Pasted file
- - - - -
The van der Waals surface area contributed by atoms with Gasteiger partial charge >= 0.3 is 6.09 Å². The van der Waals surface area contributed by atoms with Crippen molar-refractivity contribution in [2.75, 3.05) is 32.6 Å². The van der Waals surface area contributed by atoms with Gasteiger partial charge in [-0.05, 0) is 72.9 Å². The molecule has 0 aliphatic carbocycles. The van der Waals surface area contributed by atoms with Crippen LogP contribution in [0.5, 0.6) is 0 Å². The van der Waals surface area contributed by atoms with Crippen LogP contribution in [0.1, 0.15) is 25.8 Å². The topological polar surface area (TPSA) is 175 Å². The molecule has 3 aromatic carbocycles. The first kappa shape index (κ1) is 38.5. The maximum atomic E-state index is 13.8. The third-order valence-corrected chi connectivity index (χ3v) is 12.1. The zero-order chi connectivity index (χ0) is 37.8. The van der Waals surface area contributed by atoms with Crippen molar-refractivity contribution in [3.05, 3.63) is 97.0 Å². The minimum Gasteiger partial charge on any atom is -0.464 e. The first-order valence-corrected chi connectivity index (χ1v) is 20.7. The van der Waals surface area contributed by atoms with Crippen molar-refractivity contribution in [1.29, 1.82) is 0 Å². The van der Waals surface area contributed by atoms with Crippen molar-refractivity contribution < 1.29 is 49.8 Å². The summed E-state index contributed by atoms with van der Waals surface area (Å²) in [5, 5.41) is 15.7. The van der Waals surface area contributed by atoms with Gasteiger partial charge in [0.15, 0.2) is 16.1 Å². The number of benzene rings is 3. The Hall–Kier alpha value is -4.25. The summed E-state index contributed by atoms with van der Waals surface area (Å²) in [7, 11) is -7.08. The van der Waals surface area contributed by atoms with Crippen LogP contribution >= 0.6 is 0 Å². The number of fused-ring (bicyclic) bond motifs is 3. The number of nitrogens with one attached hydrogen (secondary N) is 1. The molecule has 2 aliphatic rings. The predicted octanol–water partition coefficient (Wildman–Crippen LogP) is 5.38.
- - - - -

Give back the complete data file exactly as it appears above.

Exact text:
The van der Waals surface area contributed by atoms with Gasteiger partial charge >= 0.3 is 6.09 Å². The van der Waals surface area contributed by atoms with Crippen molar-refractivity contribution in [2.75, 3.05) is 32.6 Å². The van der Waals surface area contributed by atoms with Gasteiger partial charge in [-0.05, 0) is 72.9 Å². The molecule has 0 aliphatic carbocycles. The van der Waals surface area contributed by atoms with Crippen LogP contribution in [0.5, 0.6) is 0 Å². The van der Waals surface area contributed by atoms with Crippen LogP contribution in [0.1, 0.15) is 25.8 Å². The topological polar surface area (TPSA) is 175 Å². The molecule has 3 aromatic carbocycles. The first kappa shape index (κ1) is 38.5. The maximum atomic E-state index is 13.8. The third-order valence-corrected chi connectivity index (χ3v) is 12.1. The zero-order chi connectivity index (χ0) is 37.8. The van der Waals surface area contributed by atoms with Crippen molar-refractivity contribution in [3.05, 3.63) is 97.0 Å². The minimum Gasteiger partial charge on any atom is -0.464 e. The first-order valence-corrected chi connectivity index (χ1v) is 20.7. The van der Waals surface area contributed by atoms with Crippen molar-refractivity contribution in [1.29, 1.82) is 0 Å². The van der Waals surface area contributed by atoms with Crippen molar-refractivity contribution < 1.29 is 49.8 Å². The summed E-state index contributed by atoms with van der Waals surface area (Å²) in [5, 5.41) is 15.7. The van der Waals surface area contributed by atoms with Gasteiger partial charge in [0.15, 0.2) is 16.1 Å². The number of benzene rings is 3. The Hall–Kier alpha value is -4.25. The summed E-state index contributed by atoms with van der Waals surface area (Å²) in [7, 11) is -7.08. The van der Waals surface area contributed by atoms with Crippen LogP contribution >= 0.6 is 0 Å². The number of fused-ring (bicyclic) bond motifs is 3. The number of nitrogens with one attached hydrogen (secondary N) is 1. The molecule has 2 aliphatic rings. The predicted octanol–water partition coefficient (Wildman–Crippen LogP) is 5.38.